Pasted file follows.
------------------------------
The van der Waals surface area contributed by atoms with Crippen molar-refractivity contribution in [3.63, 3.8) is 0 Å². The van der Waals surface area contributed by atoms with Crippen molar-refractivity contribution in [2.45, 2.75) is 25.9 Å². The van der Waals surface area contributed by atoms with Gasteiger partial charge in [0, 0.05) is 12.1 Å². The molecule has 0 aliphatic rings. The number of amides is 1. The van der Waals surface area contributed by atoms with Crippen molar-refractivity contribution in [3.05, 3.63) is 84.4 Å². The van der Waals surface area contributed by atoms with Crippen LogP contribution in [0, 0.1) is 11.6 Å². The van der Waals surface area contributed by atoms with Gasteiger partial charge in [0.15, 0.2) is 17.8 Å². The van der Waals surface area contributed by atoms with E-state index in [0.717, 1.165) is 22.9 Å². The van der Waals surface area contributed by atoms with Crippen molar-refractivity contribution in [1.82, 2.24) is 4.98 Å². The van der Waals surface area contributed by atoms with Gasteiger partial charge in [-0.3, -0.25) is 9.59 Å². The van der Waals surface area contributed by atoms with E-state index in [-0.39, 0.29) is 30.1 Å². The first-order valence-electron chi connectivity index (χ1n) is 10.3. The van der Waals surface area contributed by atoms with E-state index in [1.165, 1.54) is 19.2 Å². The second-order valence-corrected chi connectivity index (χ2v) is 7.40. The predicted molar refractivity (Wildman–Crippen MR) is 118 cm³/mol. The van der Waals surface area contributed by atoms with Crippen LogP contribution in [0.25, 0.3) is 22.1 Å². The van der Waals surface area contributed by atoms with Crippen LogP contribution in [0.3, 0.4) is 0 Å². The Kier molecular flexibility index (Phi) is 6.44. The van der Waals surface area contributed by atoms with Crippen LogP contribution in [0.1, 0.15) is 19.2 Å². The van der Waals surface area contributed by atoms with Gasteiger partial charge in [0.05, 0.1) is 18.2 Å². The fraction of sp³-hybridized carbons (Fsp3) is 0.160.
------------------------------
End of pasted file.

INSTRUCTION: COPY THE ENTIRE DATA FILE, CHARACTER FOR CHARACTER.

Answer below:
The van der Waals surface area contributed by atoms with Crippen molar-refractivity contribution in [3.63, 3.8) is 0 Å². The van der Waals surface area contributed by atoms with Crippen molar-refractivity contribution in [2.45, 2.75) is 25.9 Å². The van der Waals surface area contributed by atoms with Gasteiger partial charge in [0, 0.05) is 12.1 Å². The molecule has 0 aliphatic rings. The number of amides is 1. The van der Waals surface area contributed by atoms with Crippen molar-refractivity contribution in [3.05, 3.63) is 84.4 Å². The van der Waals surface area contributed by atoms with Crippen LogP contribution in [0, 0.1) is 11.6 Å². The van der Waals surface area contributed by atoms with Gasteiger partial charge in [0.15, 0.2) is 17.8 Å². The van der Waals surface area contributed by atoms with E-state index in [0.717, 1.165) is 22.9 Å². The van der Waals surface area contributed by atoms with Crippen molar-refractivity contribution in [1.82, 2.24) is 4.98 Å². The van der Waals surface area contributed by atoms with Gasteiger partial charge in [-0.3, -0.25) is 9.59 Å². The van der Waals surface area contributed by atoms with E-state index in [-0.39, 0.29) is 30.1 Å². The first-order valence-electron chi connectivity index (χ1n) is 10.3. The van der Waals surface area contributed by atoms with E-state index in [1.165, 1.54) is 19.2 Å². The second-order valence-corrected chi connectivity index (χ2v) is 7.40. The predicted molar refractivity (Wildman–Crippen MR) is 118 cm³/mol. The van der Waals surface area contributed by atoms with Crippen LogP contribution in [0.25, 0.3) is 22.1 Å². The van der Waals surface area contributed by atoms with Crippen LogP contribution in [0.3, 0.4) is 0 Å². The Kier molecular flexibility index (Phi) is 6.44. The van der Waals surface area contributed by atoms with Crippen LogP contribution in [0.1, 0.15) is 19.2 Å². The van der Waals surface area contributed by atoms with Gasteiger partial charge in [0.05, 0.1) is 18.2 Å². The fraction of sp³-hybridized carbons (Fsp3) is 0.160.